In Search of Art Unexpected


Meet Mick Victor: It’s No Accident That He’s a Master of Accident Art

By Emily Rasmussen
Feb. 20, 2017

The graffiti-filled streets of downtown Los Angeles are considered an eyesore or nuisance to many, but some view it as art. If you’re lucky enough, you might catch photographer Mick Victor strolling through the alleyways or around the backs of buildings, searching for the perfect shot of what he calls “Art Unexpected.”

It all started in 2006 when a friend of his was about to demolish a swimming pool. Before its destruction, the friend let his kids have some fun with the pool using paint; and Victor took photographs of the aftermath.

“Once I started looking at the paint, on walls coming together accidentally… that’s what got me interested in shooting abstract paint in different places,” Victor said. “Then it moved on to trying to find collisions of paint anyplace I could find it, things that were unintended like Venice or downtown L.A.”

Naming the project “Art Unexpected,” Victor, who lives in Long Beach, began taking photos of graffiti that had been painted over many times by the city trying to cover it.

Victor, who grew up in the Midwest, got his bachelor of arts degree in Music and Theater from the University of Iowa. He originally went to school to become a music teacher, but eventually fell back to his childhood love of photography.

Once becoming fascinated by this accidental art, his view toward graffiti started to change.

“It’s kind of the voice of the people,” Victor says. “You can tell people not to paint things and not express themselves but they are going to do it anyway. And a lot of it comes from frustration.They’re just screaming. ‘I’m pissed off, I’m whatever.’ They’re just expressing themselves. I mean I’ve seen so much beautiful stuff out there.”

Victor has taken photographs of graffiti from all over Southern California to San Francisco, New York City, and even in London.

“Now I kind of think it should be in more places. I don’t want to deface cities,” he said. “But if there is a big wall, well the city could handle it well. Like instead of a big white wall it could be an expression of something.”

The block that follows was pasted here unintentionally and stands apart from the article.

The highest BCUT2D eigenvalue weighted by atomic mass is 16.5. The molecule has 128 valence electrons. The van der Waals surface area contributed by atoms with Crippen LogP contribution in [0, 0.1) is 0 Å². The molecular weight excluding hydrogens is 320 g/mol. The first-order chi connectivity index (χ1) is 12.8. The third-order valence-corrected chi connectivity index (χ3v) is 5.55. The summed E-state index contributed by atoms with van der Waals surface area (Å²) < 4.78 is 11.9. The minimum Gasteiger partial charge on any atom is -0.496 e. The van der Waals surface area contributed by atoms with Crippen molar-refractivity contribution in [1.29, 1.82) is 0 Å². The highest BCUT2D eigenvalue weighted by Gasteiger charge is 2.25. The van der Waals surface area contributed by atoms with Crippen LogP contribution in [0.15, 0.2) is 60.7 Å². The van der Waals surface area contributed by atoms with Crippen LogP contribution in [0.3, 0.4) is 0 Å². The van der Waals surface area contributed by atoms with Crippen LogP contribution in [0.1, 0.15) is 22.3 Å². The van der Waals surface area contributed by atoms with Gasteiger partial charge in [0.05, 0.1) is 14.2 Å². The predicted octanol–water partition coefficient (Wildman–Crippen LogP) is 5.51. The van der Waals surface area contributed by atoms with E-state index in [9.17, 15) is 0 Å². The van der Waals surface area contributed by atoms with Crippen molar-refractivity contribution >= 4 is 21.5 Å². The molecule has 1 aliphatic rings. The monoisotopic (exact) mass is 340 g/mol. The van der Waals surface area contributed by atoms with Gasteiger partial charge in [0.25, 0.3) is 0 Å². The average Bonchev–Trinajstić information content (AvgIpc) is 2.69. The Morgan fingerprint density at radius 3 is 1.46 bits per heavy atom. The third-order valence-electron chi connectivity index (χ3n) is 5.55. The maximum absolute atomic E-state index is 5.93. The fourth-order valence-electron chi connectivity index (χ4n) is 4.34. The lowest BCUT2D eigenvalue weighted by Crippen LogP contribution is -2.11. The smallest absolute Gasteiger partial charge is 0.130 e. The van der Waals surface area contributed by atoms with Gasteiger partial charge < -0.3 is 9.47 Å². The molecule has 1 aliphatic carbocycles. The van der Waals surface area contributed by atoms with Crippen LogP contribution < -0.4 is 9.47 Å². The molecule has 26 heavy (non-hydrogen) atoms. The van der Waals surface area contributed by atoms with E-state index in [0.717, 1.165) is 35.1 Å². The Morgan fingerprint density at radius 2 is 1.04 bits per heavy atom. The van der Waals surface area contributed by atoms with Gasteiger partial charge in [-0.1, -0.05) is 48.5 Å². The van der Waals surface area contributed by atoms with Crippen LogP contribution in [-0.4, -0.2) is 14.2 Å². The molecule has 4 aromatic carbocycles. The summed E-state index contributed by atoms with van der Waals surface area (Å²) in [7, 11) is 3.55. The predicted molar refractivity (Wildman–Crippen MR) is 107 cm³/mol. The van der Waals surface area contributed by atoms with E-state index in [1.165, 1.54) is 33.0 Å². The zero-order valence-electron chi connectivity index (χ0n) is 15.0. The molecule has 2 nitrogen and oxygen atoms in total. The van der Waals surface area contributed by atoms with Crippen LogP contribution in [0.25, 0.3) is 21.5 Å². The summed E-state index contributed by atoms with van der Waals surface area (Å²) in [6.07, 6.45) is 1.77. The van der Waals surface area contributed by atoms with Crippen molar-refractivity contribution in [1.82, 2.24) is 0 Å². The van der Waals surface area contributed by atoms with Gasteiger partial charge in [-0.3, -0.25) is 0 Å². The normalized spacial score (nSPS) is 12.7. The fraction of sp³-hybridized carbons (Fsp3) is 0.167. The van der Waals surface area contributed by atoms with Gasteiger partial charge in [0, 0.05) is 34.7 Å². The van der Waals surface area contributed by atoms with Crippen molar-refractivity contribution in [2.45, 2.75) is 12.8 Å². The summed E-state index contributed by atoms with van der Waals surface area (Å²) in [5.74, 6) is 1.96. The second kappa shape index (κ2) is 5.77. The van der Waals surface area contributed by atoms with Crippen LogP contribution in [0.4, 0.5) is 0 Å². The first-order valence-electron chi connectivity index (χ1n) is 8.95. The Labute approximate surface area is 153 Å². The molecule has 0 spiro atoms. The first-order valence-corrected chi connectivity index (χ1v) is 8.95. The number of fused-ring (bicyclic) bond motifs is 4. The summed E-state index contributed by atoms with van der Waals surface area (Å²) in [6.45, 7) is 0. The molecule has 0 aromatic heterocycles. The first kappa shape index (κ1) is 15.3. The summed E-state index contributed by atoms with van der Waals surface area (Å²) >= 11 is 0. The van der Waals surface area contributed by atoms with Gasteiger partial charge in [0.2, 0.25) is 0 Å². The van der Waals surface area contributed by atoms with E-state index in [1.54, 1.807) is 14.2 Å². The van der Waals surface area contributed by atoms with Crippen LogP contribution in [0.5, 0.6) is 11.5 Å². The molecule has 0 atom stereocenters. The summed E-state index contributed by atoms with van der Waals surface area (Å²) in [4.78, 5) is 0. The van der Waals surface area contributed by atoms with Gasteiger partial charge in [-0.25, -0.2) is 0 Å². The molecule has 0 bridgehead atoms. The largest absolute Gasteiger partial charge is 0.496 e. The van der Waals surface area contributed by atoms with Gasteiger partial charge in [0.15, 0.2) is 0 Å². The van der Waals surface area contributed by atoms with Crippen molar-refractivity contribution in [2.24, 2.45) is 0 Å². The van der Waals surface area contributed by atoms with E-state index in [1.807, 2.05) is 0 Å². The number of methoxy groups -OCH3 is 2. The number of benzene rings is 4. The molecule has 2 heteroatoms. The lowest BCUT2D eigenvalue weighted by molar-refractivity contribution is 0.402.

Victor has an idea for a project in Long Beach that could do this. Imagine walking through downtown and seeing a photograph of a person’s face on the side of a building, opposed to a plain white wall. There would be no name, no caption, or no description of this person at all. The campaign would be called ‘City Faces.’

“You want this to be an interactive experience. So you put these faces up, right?” Victor says. “And people say ‘Who is that guy?’ So those people can get their phone out, look up, or whatever, and they go ‘Oh, it’s that guy.’”


Photo courtesy of Mick Victor

The photographs could be of anyone in Long Beach – city leaders, educators, inventors, artists, athletes, kids. “You would be surprised at how many people live here and how many people do pretty amazing things here,” Victor said. It would bring the community together, dress up the city, and also educate.

In addition to working on his continuous project ‘Art Unexpected’ and pitching ‘City Faces’ to Long Beach, Victor enjoys taking portraits of people. Some of his work has been with writers, designers, and model sessions. Just last year, he was part of a portrait series called ‘Transformations’ at the Museum of Latin American Art in Long Beach.
His sessions usually last hours, as he gets to know the person and tries to find a portrait that looks deeper than the surface of them just smiling or posing.

“When they finally stop pretending and I finally stop being real conventional about the photograph, then something will happen, something will reveal between the two of us,” he said. “It’s then, when they’re not trying to look amazing, they look amazing. I’m trying to take that unobvious shot of them. I think it reveals them more.”

Victor shares his love for art by teaching Long Beach fifth grade students about abstract photography, through leading workshops at various schools. He gives a small presentation, then hands the kids a camera, and tells them to “shoot something interesting.”

“For one night, we put this stuff into a gallery with 25-30 shots. Tell them to invite your mom, dad, grandmas, and neighbors. And be an artist that night,” Victor said. “For one night, stand next to your picture and be proud you did that.”


Photo courtesy of Mick Victor

Victor was recently invited to show his work at the Annenberg Foundation, which is a pretty high honor in the photography world. His dream is to one day have a photograph published for the New York Times Magazine.
Victor is also the creative director of I MOBIUS, which does branding, advertising, and marketing.

You can find Mick Victor’s artwork at and learn more about Art Unexpected at


***Editor’s Note: This story was originally published on March 2, 2016.


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